Together we developed new ways of constraining cosmological parameters, using data from GW experiments across 29 decades in frequency (Lasky, Mingarelli et al., PRX, 2016; Figure 2, attached). I also helped to develop a new formalism where one can map the nanohertz GW background using Cosmic Microwave Background methods, in order to retain polarization information of the background (Gair et al., PRD, 2014). We then applied this method to ground-based interferometers (Romano et al., PRD, 2015), which is the first time PTA methods have informed ground-based interferometer GW searches. I also had the opportunity to collaborate with Prof. Janna Levin of Columbia University, who was visiting my Outgoing Host Institution (Caltech). Together with Joe Lazio, we developed a model for fast radio burst progenitors, called “black hole batteries”, where a neutron star’s magnetic field interacts with a black hole before merger. These fast radio bursts have a distinctive double peak, with the possibility of a third if the signal is strong enough, and could also produce GWs in the LIGO band (Mingarelli, Levin, Lazio, ApJL, 2015).

- Main Results
A publication list is below. Furthermore, I gave invited talks at McGill University (Montreal, Canada), NASA Headquarters (Washington, DC), NASA’s Goddard Spaceflight Center (Greenbelt, MD), Canadian Institute for Advanced Research meeting (Whistler, BC), Caltech (Pasadena, USA), and Columbia University (New York, USA). I presented my work at the American Physical Society Meeting (Apr 2015 & 2016) NANOGrav and IPTA meetings, and the American Astronomical Society Meeting (Jan 2015). Outreach included 6 podcasts, an invited article for Scientific American and appearance on Amy Poehler’s “Smart Girls”— an online show with millions of viewers aimed at inspiring young women (see Sec 5).

(1) Z. Arzoumanian et al. (including C. M. F. Mingarelli), ApJ 821, Issue 1, id. 13, (2016)
(2) S. Babak et al. (including C. M. F. Mingarelli), MNRAS, Vol 455, (2016)
(3) N. Caballero et al. (including C. M. F. Mingarelli), MNRAS, Vol 457, (2016)
(4) G. Desvignes et al. (including C. M. F. Mingarelli), MNRAS, Vol 458, (2016)
(5) J. R. Gair, J. D. Romano, S. R. Taylor, C. M. F. Mingarelli, PRD 90, 082001, (2014)
(6) G. Janssen et al. (including C. M. F. Mingarelli), Proceedings of Science, PoS(AASKA14) 037, (2014)
(7) P. Lasky, C. M. F. Mingarelli et al., Phys. Rev. X, Vol 6, Issue 1, id. 011035 (2016)
(8) L. Lentati et al. (including C. M. F. Mingarelli), MNRAS, Vol 458, (2016)
(9) L. Lentati, S. R. Taylor, C. M. F. Mingarelli et al., MNRAS, Vol 453, (2015)
(10) C. M. F. Mingarelli for NANOGrav, arXiv:1602.06301, (2016)
(11) C. M. F. Mingarelli, J. Levin, T. J. W. Lazio, ApJ Letters 814, L20, (2015)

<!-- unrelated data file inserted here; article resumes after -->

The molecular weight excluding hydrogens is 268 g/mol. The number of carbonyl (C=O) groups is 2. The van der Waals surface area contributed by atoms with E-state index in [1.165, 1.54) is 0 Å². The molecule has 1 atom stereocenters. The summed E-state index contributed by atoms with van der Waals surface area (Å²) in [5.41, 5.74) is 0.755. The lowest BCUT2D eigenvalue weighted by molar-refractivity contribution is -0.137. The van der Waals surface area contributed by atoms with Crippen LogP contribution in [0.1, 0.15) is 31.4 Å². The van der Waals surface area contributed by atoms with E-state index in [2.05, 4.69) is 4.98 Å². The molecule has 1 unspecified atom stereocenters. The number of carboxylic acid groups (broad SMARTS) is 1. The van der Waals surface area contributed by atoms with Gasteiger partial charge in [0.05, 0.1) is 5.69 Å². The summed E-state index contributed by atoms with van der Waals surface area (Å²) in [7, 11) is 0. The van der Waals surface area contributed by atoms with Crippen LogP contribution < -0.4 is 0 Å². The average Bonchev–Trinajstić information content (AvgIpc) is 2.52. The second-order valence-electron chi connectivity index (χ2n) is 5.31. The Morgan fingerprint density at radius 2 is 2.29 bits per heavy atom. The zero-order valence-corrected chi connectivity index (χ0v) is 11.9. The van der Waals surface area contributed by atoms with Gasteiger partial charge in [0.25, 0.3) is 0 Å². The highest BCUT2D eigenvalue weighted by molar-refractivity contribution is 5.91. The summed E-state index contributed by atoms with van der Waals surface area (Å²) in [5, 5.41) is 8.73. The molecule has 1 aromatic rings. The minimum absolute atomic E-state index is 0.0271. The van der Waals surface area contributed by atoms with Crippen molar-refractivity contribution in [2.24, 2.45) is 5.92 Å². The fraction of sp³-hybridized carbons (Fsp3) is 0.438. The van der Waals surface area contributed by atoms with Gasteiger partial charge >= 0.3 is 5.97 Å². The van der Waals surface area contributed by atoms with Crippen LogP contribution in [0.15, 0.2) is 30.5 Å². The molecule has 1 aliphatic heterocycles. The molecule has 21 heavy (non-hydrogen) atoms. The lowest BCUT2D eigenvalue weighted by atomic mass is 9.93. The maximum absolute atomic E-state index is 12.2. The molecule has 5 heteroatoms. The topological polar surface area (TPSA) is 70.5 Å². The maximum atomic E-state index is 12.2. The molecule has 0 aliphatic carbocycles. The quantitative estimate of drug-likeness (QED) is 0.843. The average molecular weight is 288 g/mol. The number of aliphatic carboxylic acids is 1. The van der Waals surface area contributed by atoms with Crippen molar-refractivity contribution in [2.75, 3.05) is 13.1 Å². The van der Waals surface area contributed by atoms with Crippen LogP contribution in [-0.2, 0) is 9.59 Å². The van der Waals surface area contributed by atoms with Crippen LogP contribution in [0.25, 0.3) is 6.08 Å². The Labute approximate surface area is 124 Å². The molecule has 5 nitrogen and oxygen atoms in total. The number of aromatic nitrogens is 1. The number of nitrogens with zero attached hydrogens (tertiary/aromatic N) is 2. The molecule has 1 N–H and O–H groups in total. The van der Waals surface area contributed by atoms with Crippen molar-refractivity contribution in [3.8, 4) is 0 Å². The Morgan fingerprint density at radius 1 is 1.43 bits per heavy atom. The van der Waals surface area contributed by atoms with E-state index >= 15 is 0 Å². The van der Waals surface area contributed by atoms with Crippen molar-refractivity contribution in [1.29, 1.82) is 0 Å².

(12) C. M. F. Mingarelli, T. Sidery, PRD 90, 062011, (2014)
(13) J. D. Romano, S. R. Taylor, N. J. Cornish, J. Gair, C. M. F. Mingarelli, R. van Haasteren, PRD 92, 042003, (2015)
(14) S. R. Taylor, M. Vallisneri, J. A. Ellis, C. M. F. Mingarelli, T. J. W. Lazio, R. van Haasteren, ApJ Letters, 819, L6, (2016)
(15) S. R. Taylor, C. M. F. Mingarelli et al., Phys. Rev. Lett. 115, 041101, (2015)
(16) J. P. W. Verbiest et al. (including C. M. F. Mingarelli), MNRAS, Vol 457, (2016)

- Expected final results and their potential impact and use
By largely achieving the anisotropic analysis goal before completing the Host Identification Project, I took advantage of the momentum developed by working with the EPTA & NANOGrav data analysis libraries. Techniques from Taylor, Mingarelli et al. (2015) are used in Mingarelli for NANOGrav (2016; in prep), together with new and novel ways of searching for anisotropy (Objective 2). The second data release from the IPTA will likely be available by September 2016, at which point I will commence the analysis of the data, and the investigation into using anisotropic searches to search for continuous (or resolvable) GW sources — Objective 3, which is about to commence.
By giving invited talks on GW ASAP, I’ve been able to expand my network of experts who support my Host Identification Project (first objective; using galaxy catalogues to build a GW background) to include Prof. Chung Pei Ma and Dr. Steve Croft of UC Berkeley, and Dr. Jenny Greene of Princeton University. This project is reaching maturity and is expected to be submitted to ApJ Letters by September 2016. The impact of GW ASAP is already being felt: this new line of work has attracted high-profile astrophysicists to work with me on pulsar timing arrays, expanding the reach of the field and the scope of future projects.
By the end of GW ASAP, I expect to add at least 3 more 1st author publications to GW ASAP (the NANOGrav anisotropic paper, the Host Identification Project and the IPTA anisotropic analysis), to bring the total number of publications to 19, 18 of which are peer-reviewed and 5 of which are 1st author.